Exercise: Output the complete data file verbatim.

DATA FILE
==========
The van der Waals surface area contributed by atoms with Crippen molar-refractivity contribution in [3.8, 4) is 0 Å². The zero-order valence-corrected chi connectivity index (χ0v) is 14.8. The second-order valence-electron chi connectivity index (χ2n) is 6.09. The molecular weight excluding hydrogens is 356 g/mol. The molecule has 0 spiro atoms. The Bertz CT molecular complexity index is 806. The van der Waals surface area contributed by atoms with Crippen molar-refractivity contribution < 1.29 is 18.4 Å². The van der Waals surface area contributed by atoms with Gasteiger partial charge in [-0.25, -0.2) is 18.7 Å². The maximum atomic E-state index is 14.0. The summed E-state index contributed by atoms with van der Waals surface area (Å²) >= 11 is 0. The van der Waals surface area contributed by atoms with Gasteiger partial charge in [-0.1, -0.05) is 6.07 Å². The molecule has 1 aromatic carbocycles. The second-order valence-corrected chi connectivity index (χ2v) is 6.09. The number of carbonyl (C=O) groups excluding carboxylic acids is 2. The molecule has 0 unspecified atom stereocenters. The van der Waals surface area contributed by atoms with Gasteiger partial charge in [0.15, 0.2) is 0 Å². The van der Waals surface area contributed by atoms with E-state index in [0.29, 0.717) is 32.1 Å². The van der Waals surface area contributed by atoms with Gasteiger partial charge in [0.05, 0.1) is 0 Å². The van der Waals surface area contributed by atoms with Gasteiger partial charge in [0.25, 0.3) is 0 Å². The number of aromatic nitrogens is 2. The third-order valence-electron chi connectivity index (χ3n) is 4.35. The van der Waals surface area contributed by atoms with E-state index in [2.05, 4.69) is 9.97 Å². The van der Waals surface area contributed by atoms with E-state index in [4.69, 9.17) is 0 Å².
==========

The van der Waals surface area contributed by atoms with Crippen molar-refractivity contribution in [3.8, 4) is 0 Å². The zero-order valence-corrected chi connectivity index (χ0v) is 14.8. The second-order valence-electron chi connectivity index (χ2n) is 6.09. The molecular weight excluding hydrogens is 356 g/mol. The molecule has 0 spiro atoms. The Bertz CT molecular complexity index is 806. The van der Waals surface area contributed by atoms with Crippen molar-refractivity contribution < 1.29 is 18.4 Å². The van der Waals surface area contributed by atoms with Gasteiger partial charge in [-0.25, -0.2) is 18.7 Å². The maximum atomic E-state index is 14.0. The summed E-state index contributed by atoms with van der Waals surface area (Å²) >= 11 is 0. The van der Waals surface area contributed by atoms with Gasteiger partial charge in [-0.1, -0.05) is 6.07 Å². The molecule has 1 aromatic carbocycles. The second-order valence-corrected chi connectivity index (χ2v) is 6.09. The number of carbonyl (C=O) groups excluding carboxylic acids is 2. The molecule has 0 unspecified atom stereocenters. The van der Waals surface area contributed by atoms with Gasteiger partial charge in [0.15, 0.2) is 0 Å². The van der Waals surface area contributed by atoms with E-state index in [0.29, 0.717) is 32.1 Å². The van der Waals surface area contributed by atoms with Gasteiger partial charge in [0.05, 0.1) is 0 Å². The van der Waals surface area contributed by atoms with Gasteiger partial charge in [0.25, 0.3) is 0 Å². The number of aromatic nitrogens is 2. The third-order valence-electron chi connectivity index (χ3n) is 4.35. The van der Waals surface area contributed by atoms with E-state index in [2.05, 4.69) is 9.97 Å². The van der Waals surface area contributed by atoms with E-state index in [4.69, 9.17) is 0 Å².